Author’s reply » If you want to see what share dumping by an institution looks like, go back and check the first week of October.
    15 Feb, 01:36 PM Reply Like
  • DBrooks22
    , contributor
    Comments (26) | Send Message
     
    Agreed - not dumping, but opportunistic selling. There were 18.4mm shares short, a good portion of which we may assume was going to cover after earnings and move on. That could have easily absorbed 1.6mm shares on Thursday.
    15 Feb, 01:42 PM Reply Like
  • DBrooks22
    , contributor
    Comments (26) | Send Message
     
    If a large fund had 3mm shares for sale at $15, you would never know because only a fraction were purchased on Friday. There is no need to dump and risk cratering the rest of your position when there is a 40% short float.
    15 Feb, 01:50 PM Reply Like
  • Drew R
    , contributor
    Comments (5) | Send Message
     
    I am seeing borrow rates come down on ANGI over at IB.
    14 Feb, 08:48 PM Reply Like
  • Christopher Wallace
    , contributor
    Comments (1045) | Send Message
     
    Classic short squeeze set up. Traders dream.
    14 Feb, 09:03 PM Reply Like
  • J Mintzmyer
    , contributor
    Comments (3616) | Send Message
     
    Author’s reply » Short-term nightmare for fundamental investors like myself. Really wish I had March, or even better, May puts at the moment.
    14 Feb, 10:37 PM Reply Like
  • DBrooks22
    , contributor
    Comments (26) | Send Message
     
    J - At least one of the big names is selling, per today's market action. If shares can't be borrowed to short, then the share price decline today must be caused by big fund selling. It's not unreasonable or unexpected after horrendous results and perhaps the worst conf call ever. And when those shares are sold to retail, they then become borrowable.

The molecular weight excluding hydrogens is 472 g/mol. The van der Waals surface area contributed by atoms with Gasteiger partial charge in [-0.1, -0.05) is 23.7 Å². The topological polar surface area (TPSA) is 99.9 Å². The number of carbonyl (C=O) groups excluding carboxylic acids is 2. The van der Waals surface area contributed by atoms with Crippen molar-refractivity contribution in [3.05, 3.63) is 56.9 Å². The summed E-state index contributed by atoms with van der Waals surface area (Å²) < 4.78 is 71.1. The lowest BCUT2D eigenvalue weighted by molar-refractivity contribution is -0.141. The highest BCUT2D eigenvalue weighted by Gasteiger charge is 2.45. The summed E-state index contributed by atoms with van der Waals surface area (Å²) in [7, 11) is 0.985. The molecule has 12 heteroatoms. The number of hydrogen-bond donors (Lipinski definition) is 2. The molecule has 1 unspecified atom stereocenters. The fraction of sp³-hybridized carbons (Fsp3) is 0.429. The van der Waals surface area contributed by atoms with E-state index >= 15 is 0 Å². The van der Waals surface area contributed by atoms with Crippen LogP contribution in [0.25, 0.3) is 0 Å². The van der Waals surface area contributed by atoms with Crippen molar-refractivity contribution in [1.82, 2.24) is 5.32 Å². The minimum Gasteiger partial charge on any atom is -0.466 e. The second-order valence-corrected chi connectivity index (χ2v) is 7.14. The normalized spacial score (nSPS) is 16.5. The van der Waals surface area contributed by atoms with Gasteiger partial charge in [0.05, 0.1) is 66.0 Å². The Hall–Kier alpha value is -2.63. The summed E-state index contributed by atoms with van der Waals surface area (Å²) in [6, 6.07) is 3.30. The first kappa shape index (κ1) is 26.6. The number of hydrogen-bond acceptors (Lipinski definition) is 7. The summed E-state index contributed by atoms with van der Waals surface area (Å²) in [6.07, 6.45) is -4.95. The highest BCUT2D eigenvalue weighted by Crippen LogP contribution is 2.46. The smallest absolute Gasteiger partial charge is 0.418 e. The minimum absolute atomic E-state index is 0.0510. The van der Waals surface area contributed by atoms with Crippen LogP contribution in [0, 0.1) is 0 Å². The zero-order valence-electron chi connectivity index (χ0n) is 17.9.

14 Feb, 09:51 PM Reply Like
  • J Mintzmyer
    , contributor
    Comments (3616) | Send Message
     
    Author’s reply » 3 thoughts:

     

    1) Some, if not many, of the institutional shares might be up for borrowing. There's no way I could find this out.

     

    2) It's hard to tell if someone is really 'selling' or if traders are just passing the same tiny float of shares back and forth.

     

    3) ANGI is still up 10% from Thursday morning. I don't think any meaningful selling is done. If just one of those 6 institutions sold out their entire stake, I think we'd see $10 in minutes.
    14 Feb, 10:40 PM Reply Like
  • DBrooks22
    , contributor
    Comments (26) | Send Message
     
    I think it would be unreasonable to expect a fund to dump it's entire position in 2 trading days. The key for large sellers is to opportunistically thin their positions, which flows seem to indicate for the last two trading days (other than the last few minutes of trading on Thursday). A 6.5% drop followed by a 6.8% drop in the face of a 40% short float indicates real selling. Watching the tape on Friday, it appears that fund(s) had plenty of shares for sale at $15.